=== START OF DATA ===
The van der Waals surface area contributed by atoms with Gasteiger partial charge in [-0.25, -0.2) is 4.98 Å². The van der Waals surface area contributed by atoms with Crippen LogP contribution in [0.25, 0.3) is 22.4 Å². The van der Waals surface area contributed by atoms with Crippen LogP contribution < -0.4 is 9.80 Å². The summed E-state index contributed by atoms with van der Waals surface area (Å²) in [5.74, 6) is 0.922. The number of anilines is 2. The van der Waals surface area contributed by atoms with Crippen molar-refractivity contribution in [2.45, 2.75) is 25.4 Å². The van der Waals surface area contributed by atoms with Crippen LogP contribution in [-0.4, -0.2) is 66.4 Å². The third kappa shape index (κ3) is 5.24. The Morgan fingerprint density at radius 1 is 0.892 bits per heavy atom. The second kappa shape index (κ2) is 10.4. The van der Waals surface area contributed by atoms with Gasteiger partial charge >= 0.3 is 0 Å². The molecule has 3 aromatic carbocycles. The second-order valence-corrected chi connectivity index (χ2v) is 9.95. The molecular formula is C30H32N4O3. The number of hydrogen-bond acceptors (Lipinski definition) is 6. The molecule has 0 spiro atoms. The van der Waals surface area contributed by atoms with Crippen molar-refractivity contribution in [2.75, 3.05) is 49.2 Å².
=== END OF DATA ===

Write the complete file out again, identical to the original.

The van der Waals surface area contributed by atoms with Gasteiger partial charge in [-0.25, -0.2) is 4.98 Å². The van der Waals surface area contributed by atoms with Crippen LogP contribution in [0.25, 0.3) is 22.4 Å². The van der Waals surface area contributed by atoms with Crippen LogP contribution < -0.4 is 9.80 Å². The summed E-state index contributed by atoms with van der Waals surface area (Å²) in [5.74, 6) is 0.922. The number of anilines is 2. The van der Waals surface area contributed by atoms with Crippen molar-refractivity contribution in [2.45, 2.75) is 25.4 Å². The van der Waals surface area contributed by atoms with Crippen LogP contribution in [-0.4, -0.2) is 66.4 Å². The third kappa shape index (κ3) is 5.24. The Morgan fingerprint density at radius 1 is 0.892 bits per heavy atom. The second kappa shape index (κ2) is 10.4. The van der Waals surface area contributed by atoms with Gasteiger partial charge >= 0.3 is 0 Å². The molecule has 3 aromatic carbocycles. The second-order valence-corrected chi connectivity index (χ2v) is 9.95. The molecular formula is C30H32N4O3. The number of hydrogen-bond acceptors (Lipinski definition) is 6. The molecule has 0 spiro atoms. The van der Waals surface area contributed by atoms with Crippen molar-refractivity contribution in [2.75, 3.05) is 49.2 Å².